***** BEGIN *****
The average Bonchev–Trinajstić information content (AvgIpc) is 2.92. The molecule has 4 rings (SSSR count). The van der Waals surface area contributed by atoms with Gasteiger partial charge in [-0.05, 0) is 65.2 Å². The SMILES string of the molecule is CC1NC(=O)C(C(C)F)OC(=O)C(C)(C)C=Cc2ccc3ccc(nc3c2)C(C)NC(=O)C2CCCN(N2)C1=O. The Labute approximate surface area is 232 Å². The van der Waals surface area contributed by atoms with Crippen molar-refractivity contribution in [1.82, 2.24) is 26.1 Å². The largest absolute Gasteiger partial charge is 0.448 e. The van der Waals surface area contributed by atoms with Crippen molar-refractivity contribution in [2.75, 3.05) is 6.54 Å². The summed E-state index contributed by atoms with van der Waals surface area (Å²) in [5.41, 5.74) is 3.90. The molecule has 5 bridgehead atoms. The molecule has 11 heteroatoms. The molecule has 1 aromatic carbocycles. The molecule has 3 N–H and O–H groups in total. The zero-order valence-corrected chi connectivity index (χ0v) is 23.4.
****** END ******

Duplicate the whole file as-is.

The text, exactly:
The average Bonchev–Trinajstić information content (AvgIpc) is 2.92. The molecule has 4 rings (SSSR count). The van der Waals surface area contributed by atoms with Gasteiger partial charge in [-0.05, 0) is 65.2 Å². The SMILES string of the molecule is CC1NC(=O)C(C(C)F)OC(=O)C(C)(C)C=Cc2ccc3ccc(nc3c2)C(C)NC(=O)C2CCCN(N2)C1=O. The Labute approximate surface area is 232 Å². The van der Waals surface area contributed by atoms with Crippen molar-refractivity contribution in [1.82, 2.24) is 26.1 Å². The largest absolute Gasteiger partial charge is 0.448 e. The van der Waals surface area contributed by atoms with Crippen molar-refractivity contribution in [2.75, 3.05) is 6.54 Å². The summed E-state index contributed by atoms with van der Waals surface area (Å²) in [5.41, 5.74) is 3.90. The molecule has 5 bridgehead atoms. The molecule has 11 heteroatoms. The molecule has 1 aromatic carbocycles. The molecule has 3 N–H and O–H groups in total. The zero-order valence-corrected chi connectivity index (χ0v) is 23.4.